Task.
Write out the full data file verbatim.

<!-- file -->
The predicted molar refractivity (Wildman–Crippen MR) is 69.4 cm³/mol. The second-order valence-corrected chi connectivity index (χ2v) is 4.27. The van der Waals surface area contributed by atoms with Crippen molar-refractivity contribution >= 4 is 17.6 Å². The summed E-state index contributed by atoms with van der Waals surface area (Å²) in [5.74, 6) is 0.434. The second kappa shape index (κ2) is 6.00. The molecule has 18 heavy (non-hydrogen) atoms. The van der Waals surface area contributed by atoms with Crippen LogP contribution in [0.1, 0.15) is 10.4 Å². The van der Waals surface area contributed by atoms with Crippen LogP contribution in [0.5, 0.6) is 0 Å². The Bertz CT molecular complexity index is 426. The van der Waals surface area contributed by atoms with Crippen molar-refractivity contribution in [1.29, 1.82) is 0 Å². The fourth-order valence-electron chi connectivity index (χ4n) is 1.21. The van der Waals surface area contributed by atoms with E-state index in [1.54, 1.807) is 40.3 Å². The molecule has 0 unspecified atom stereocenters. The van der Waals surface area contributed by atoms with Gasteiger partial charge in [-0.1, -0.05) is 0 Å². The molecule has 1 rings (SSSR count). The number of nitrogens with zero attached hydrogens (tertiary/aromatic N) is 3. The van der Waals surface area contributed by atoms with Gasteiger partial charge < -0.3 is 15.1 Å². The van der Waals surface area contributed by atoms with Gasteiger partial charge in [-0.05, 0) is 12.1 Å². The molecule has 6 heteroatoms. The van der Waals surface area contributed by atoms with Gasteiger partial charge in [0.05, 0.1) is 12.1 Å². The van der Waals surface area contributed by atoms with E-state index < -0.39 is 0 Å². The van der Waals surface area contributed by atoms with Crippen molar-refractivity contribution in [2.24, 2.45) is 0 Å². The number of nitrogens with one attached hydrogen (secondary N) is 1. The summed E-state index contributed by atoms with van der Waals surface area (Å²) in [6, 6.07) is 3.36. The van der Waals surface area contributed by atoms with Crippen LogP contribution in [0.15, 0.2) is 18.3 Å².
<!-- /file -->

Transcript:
The predicted molar refractivity (Wildman–Crippen MR) is 69.4 cm³/mol. The second-order valence-corrected chi connectivity index (χ2v) is 4.27. The van der Waals surface area contributed by atoms with Crippen molar-refractivity contribution >= 4 is 17.6 Å². The summed E-state index contributed by atoms with van der Waals surface area (Å²) in [5.74, 6) is 0.434. The second kappa shape index (κ2) is 6.00. The molecule has 18 heavy (non-hydrogen) atoms. The van der Waals surface area contributed by atoms with Crippen LogP contribution in [0.1, 0.15) is 10.4 Å². The van der Waals surface area contributed by atoms with Crippen LogP contribution in [0.5, 0.6) is 0 Å². The Bertz CT molecular complexity index is 426. The van der Waals surface area contributed by atoms with Crippen molar-refractivity contribution in [1.29, 1.82) is 0 Å². The fourth-order valence-electron chi connectivity index (χ4n) is 1.21. The van der Waals surface area contributed by atoms with E-state index in [1.54, 1.807) is 40.3 Å². The molecule has 0 unspecified atom stereocenters. The van der Waals surface area contributed by atoms with Gasteiger partial charge in [-0.1, -0.05) is 0 Å². The molecule has 1 rings (SSSR count). The number of nitrogens with zero attached hydrogens (tertiary/aromatic N) is 3. The van der Waals surface area contributed by atoms with Gasteiger partial charge < -0.3 is 15.1 Å². The van der Waals surface area contributed by atoms with Gasteiger partial charge in [-0.05, 0) is 12.1 Å². The molecule has 6 heteroatoms. The van der Waals surface area contributed by atoms with Gasteiger partial charge in [0.05, 0.1) is 12.1 Å². The van der Waals surface area contributed by atoms with E-state index < -0.39 is 0 Å². The van der Waals surface area contributed by atoms with Crippen molar-refractivity contribution in [2.24, 2.45) is 0 Å². The number of nitrogens with one attached hydrogen (secondary N) is 1. The summed E-state index contributed by atoms with van der Waals surface area (Å²) in [6, 6.07) is 3.36. The van der Waals surface area contributed by atoms with Crippen LogP contribution in [0.15, 0.2) is 18.3 Å².